I admit, there is a deep sense of satisfaction when I can keep my husband off balance. The look on his face when he hears an unexpected answer to his question is priceless. Mouth agape, eyebrows arched, followed by a bewildered stare into space. Oh, he does come back but I have never seen a re-entry in under 30 minutes. That’s exactly how it transpired when I answered yes to a moonrise hike along the south coast of Kauai Hawaii with the Sierra Club.
It was billed as a late afternoon hike along the majestic coastline of the Mahaulepu Trail to watch the moonrise, and to observe the whales. As it turned out it was much more.
A mix of 16 local residents and visitors gathered at Shipwrecks Beach adjacent to the Grand Hyatt Kauai in the late afternoon. Bob, our Sierra Club leader surprised us with the announcement that he had made arrangements for us to tour the archaeological dig at the Makawehi Cave.
It had been years since I had visited the cave. Once, easily accessible to the public, it was closed in 1995. Dr. Burney, of the National Tropical Botanical Gardens discovered the site and recognized the historical and cultural significance to the southern coast of Kauai. However, throughout the 1980′s it was still a bit of a secret to most residents of the south shore. We took only our closest friends or family to crawl through the rock into a vast green ballroom that was surrounded by steep walls of rock that opened to the sky and lead to a mysterious cavern.
I set off from Shipwrecks Beach remembering the many trips to the cave with a spring in my step anxious to see and experience it once more. The path is well maintained with sections that are sandy, but most of the trail is crumbly coral and hardened limestone that is easy to walk upon. The easy hiking enables you to get lost in the views of the blue Pacific with whales breaching about 1/2 mile from shore and turtles swimming in the surf just below the path. The afternoon sun was strong but the reward of spectacular vistas quieted all complaints.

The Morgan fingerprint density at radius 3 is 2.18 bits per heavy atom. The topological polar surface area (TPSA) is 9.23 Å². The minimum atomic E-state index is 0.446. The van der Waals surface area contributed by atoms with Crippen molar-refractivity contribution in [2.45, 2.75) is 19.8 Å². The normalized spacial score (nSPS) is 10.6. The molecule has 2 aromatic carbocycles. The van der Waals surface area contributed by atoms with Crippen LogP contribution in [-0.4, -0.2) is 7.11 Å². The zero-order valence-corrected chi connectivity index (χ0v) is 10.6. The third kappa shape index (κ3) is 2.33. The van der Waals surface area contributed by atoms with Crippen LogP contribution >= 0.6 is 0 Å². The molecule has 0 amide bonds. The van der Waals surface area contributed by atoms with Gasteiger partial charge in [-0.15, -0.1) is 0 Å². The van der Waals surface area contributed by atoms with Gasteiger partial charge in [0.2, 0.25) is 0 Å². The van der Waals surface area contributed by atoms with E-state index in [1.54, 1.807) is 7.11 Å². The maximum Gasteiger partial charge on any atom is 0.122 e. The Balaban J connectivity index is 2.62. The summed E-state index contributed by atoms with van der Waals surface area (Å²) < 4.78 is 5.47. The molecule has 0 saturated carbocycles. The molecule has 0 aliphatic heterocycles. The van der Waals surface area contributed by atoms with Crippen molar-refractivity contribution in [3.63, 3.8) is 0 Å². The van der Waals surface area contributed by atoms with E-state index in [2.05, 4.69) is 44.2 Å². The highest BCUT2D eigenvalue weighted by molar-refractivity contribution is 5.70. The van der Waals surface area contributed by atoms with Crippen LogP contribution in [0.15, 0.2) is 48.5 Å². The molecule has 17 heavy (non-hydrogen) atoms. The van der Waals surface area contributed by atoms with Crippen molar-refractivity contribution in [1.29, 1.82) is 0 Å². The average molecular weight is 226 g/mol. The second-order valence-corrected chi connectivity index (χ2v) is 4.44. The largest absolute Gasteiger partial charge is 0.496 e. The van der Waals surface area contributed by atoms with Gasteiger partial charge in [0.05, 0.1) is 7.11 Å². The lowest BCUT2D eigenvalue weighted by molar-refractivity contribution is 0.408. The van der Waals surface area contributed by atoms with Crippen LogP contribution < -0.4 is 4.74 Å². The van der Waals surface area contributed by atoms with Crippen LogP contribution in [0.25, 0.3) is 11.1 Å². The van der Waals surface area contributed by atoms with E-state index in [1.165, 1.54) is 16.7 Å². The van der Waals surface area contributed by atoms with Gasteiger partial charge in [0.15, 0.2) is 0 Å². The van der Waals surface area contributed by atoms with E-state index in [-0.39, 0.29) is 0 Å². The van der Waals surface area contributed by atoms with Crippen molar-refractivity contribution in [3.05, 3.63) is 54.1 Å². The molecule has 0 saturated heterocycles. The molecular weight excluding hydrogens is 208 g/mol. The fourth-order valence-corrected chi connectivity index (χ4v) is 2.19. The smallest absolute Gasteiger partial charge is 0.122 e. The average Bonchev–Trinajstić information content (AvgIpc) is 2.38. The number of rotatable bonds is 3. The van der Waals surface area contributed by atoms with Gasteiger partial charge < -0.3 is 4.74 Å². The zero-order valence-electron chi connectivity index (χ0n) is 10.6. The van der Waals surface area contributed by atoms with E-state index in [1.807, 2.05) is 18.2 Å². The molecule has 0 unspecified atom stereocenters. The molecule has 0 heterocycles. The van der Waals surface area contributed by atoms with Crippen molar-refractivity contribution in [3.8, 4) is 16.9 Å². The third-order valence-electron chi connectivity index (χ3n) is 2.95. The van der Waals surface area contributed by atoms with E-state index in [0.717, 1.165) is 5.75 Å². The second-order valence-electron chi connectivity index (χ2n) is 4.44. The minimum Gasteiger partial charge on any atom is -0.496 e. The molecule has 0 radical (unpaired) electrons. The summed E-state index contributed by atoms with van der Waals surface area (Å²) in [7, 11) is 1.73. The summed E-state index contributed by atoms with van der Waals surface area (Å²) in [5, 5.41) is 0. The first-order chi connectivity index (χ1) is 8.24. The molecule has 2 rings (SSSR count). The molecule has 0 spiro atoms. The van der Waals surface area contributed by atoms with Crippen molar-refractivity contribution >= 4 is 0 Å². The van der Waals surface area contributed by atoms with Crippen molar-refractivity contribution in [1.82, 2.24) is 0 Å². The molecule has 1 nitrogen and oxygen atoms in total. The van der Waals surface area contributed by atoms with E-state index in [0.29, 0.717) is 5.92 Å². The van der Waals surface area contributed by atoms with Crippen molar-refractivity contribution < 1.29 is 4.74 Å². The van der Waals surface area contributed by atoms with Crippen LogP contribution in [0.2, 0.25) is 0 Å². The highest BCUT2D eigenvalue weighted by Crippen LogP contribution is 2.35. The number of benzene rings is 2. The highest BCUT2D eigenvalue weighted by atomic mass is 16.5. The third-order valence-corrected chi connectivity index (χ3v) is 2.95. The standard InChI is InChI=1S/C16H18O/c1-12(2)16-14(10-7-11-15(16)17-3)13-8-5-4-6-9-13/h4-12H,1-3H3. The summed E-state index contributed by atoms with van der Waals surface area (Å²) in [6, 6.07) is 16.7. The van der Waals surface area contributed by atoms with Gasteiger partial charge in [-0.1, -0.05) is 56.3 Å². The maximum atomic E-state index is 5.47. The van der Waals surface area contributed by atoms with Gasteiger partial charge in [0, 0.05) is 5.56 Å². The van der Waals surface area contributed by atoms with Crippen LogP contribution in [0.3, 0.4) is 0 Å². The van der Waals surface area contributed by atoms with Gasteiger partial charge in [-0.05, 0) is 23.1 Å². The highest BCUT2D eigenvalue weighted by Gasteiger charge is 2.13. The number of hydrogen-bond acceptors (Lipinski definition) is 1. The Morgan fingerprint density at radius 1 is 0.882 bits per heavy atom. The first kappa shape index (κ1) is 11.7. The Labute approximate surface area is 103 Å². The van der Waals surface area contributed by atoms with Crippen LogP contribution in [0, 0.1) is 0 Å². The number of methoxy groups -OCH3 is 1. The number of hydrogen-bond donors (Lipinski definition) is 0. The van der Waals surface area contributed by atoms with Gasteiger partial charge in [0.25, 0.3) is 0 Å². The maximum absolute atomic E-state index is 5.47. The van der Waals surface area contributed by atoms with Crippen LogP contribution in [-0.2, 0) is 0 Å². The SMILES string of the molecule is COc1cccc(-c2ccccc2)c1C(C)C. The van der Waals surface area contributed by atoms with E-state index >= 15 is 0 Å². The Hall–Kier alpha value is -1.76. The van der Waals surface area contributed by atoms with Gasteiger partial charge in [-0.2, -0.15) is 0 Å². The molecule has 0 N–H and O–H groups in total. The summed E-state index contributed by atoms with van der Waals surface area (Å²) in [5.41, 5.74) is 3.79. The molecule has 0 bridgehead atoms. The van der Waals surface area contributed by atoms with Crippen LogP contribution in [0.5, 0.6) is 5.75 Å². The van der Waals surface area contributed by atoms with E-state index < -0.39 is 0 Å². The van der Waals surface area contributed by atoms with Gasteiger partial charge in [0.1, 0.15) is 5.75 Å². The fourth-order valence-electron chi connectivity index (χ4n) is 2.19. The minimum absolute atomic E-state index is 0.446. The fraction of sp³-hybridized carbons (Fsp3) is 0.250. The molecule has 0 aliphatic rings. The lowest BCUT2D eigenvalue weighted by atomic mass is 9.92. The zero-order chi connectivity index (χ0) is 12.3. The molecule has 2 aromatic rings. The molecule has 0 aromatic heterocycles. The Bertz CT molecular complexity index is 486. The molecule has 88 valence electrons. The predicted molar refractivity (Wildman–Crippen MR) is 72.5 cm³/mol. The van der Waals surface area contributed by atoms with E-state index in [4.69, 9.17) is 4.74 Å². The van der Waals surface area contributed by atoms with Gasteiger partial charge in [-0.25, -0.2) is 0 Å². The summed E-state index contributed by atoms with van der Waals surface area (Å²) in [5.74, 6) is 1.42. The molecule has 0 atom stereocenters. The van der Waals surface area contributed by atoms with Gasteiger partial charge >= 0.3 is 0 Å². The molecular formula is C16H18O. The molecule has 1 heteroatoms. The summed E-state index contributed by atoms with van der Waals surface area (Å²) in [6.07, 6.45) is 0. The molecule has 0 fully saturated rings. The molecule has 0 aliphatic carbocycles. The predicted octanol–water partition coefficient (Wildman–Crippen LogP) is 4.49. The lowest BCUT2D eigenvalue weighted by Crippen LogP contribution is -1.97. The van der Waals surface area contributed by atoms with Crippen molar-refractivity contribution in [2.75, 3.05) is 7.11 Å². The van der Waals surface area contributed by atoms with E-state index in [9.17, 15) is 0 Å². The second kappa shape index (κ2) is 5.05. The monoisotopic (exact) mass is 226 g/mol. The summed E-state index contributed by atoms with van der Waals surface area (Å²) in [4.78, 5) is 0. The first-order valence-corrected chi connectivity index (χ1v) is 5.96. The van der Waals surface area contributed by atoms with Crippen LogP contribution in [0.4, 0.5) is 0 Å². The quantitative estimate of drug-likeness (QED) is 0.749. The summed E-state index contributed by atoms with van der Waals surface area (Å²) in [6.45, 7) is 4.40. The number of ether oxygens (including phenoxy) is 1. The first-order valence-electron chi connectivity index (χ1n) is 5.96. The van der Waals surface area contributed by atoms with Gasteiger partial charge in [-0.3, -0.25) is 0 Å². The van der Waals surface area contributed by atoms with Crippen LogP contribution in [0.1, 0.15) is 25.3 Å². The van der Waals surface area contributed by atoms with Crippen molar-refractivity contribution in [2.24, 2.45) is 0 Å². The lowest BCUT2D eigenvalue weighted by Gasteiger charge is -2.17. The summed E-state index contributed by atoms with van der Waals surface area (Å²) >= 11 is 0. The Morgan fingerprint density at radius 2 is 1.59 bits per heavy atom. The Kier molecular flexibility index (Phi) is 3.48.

We arrived at the cave from the west side. A bit unconventional since the standard access path is along the sands of Mahaulepu Beach and up the stream. A few visitors climbed to the top rim of the sinkhole to see the plantings of endemic species. These species evolved over millennia to withstand drought conditions and salty ocean winds, sending root systems deep into the limestone soil for nutrients.
Don’t expect carnival like colors and showy flowers in these plants, but admire their characteristics for survival in these conditions. Narrow leaf structures and surface textures make it difficult for water to be lost through evaporation and transpiration. These are the plant species that greeted the earliest Hawaiians.
Inside the cave we were met by a knowledgeable volunteer who gave us an overview of the significance of Makawehi as it relates to local history and a brief lesson on its geological characteristics. Our history lesson included its use by early Hawaiians as a place of refuge. In the 1900′s a local Hawaiian Shaman would build a fire and tell your fortune by reading the spiraling smoke created by the natural air flow as it swirled around the wall formations and sent smoke out of the cave. In the Hawaiian language Makawehi means spiraling smoke. The Shaman’s final resting place is believed to have been the cave as many bones of deceased Hawaiians were found tucked away in cracks and hidden creaveses deeper in the cave. It was a meeting place for many clandestine groups and known to be used by a Wicken group in the early 90′s.
After our diversion to the past we continued walking down the beach and into the present to watch whales breaching and spewing geysers into the air. The sun was giving way to a near full moonrise that lit our way back on the trail. This is a special time on this part of the coast. Grove Farm Co. officials lock the gates at 6pm hence most visitors make their departure well before then, leaving us with the beach and thoughts to ourselves as we made our way back to the trail along the limestone cliffs.
Know Before You Go For A Moonrise Walk
Hydrate, the sun at 4pm is hot. Wear sunscreen and a hat.
Do not leave your car at Mahaulepu. The gate is locked from 6 p.m. to 6 a.m. Park at Shipwrecks adjacent to the Grand Hyatt Kauai.
Carry a flashlight.
The cave is open to the public every Sunday from 9 a.m. till 1 p.m.
Hiking Kauai is one of the best things to do in Hawaii.